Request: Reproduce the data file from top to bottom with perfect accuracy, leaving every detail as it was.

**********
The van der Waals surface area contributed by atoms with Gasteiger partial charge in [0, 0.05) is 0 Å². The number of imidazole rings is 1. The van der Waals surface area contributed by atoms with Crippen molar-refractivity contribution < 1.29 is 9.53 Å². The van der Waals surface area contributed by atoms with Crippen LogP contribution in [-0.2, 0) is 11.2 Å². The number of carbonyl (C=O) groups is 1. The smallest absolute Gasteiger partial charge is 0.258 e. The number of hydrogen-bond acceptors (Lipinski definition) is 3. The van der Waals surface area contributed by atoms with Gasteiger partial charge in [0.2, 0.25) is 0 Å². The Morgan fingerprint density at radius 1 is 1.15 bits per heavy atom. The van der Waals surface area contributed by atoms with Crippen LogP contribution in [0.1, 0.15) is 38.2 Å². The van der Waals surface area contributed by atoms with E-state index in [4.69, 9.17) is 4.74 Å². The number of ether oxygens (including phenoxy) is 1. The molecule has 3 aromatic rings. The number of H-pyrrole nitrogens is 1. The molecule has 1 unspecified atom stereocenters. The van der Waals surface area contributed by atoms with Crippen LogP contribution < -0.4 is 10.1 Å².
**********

The van der Waals surface area contributed by atoms with Gasteiger partial charge in [0, 0.05) is 0 Å². The number of imidazole rings is 1. The van der Waals surface area contributed by atoms with Crippen molar-refractivity contribution < 1.29 is 9.53 Å². The van der Waals surface area contributed by atoms with Crippen LogP contribution in [-0.2, 0) is 11.2 Å². The number of carbonyl (C=O) groups is 1. The smallest absolute Gasteiger partial charge is 0.258 e. The number of hydrogen-bond acceptors (Lipinski definition) is 3. The van der Waals surface area contributed by atoms with Gasteiger partial charge in [0.2, 0.25) is 0 Å². The Morgan fingerprint density at radius 1 is 1.15 bits per heavy atom. The van der Waals surface area contributed by atoms with Crippen LogP contribution in [0.1, 0.15) is 38.2 Å². The van der Waals surface area contributed by atoms with E-state index in [4.69, 9.17) is 4.74 Å². The number of ether oxygens (including phenoxy) is 1. The molecule has 3 aromatic rings. The number of H-pyrrole nitrogens is 1. The molecule has 1 unspecified atom stereocenters. The van der Waals surface area contributed by atoms with Crippen LogP contribution < -0.4 is 10.1 Å².